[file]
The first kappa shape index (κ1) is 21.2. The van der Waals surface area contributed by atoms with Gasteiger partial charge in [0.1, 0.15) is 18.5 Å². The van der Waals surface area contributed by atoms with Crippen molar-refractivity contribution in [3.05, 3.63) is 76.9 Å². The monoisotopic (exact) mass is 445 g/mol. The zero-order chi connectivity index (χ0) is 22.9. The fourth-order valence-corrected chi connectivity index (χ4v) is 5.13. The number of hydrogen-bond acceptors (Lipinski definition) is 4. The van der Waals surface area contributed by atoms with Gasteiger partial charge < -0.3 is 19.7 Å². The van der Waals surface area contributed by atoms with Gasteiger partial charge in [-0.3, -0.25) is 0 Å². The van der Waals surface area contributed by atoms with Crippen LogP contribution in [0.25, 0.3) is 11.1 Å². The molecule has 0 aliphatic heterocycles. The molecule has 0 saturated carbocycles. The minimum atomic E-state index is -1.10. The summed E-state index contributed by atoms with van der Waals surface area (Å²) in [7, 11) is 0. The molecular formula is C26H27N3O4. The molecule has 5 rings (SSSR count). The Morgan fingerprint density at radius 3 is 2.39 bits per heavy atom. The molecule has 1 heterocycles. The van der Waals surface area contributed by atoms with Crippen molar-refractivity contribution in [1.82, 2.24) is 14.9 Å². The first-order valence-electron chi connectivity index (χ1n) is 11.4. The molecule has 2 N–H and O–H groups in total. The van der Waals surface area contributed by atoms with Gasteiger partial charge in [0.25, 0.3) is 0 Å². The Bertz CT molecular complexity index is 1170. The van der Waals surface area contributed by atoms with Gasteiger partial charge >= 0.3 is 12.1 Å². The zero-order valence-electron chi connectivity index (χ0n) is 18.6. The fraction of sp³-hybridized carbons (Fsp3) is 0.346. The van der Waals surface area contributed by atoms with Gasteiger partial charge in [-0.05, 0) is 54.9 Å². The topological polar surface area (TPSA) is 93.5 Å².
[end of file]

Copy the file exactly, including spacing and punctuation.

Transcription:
The first kappa shape index (κ1) is 21.2. The van der Waals surface area contributed by atoms with Gasteiger partial charge in [0.1, 0.15) is 18.5 Å². The van der Waals surface area contributed by atoms with Crippen molar-refractivity contribution in [3.05, 3.63) is 76.9 Å². The monoisotopic (exact) mass is 445 g/mol. The zero-order chi connectivity index (χ0) is 22.9. The fourth-order valence-corrected chi connectivity index (χ4v) is 5.13. The number of hydrogen-bond acceptors (Lipinski definition) is 4. The van der Waals surface area contributed by atoms with Gasteiger partial charge < -0.3 is 19.7 Å². The van der Waals surface area contributed by atoms with Gasteiger partial charge in [-0.3, -0.25) is 0 Å². The van der Waals surface area contributed by atoms with Crippen LogP contribution in [0.25, 0.3) is 11.1 Å². The molecule has 0 aliphatic heterocycles. The molecule has 0 saturated carbocycles. The minimum atomic E-state index is -1.10. The summed E-state index contributed by atoms with van der Waals surface area (Å²) in [7, 11) is 0. The molecular formula is C26H27N3O4. The molecule has 5 rings (SSSR count). The Morgan fingerprint density at radius 3 is 2.39 bits per heavy atom. The molecule has 1 heterocycles. The van der Waals surface area contributed by atoms with Crippen molar-refractivity contribution in [1.82, 2.24) is 14.9 Å². The first-order valence-electron chi connectivity index (χ1n) is 11.4. The molecule has 2 N–H and O–H groups in total. The van der Waals surface area contributed by atoms with Gasteiger partial charge in [0.25, 0.3) is 0 Å². The Bertz CT molecular complexity index is 1170. The van der Waals surface area contributed by atoms with Gasteiger partial charge >= 0.3 is 12.1 Å². The zero-order valence-electron chi connectivity index (χ0n) is 18.6. The fraction of sp³-hybridized carbons (Fsp3) is 0.346. The van der Waals surface area contributed by atoms with Gasteiger partial charge in [-0.05, 0) is 54.9 Å². The topological polar surface area (TPSA) is 93.5 Å².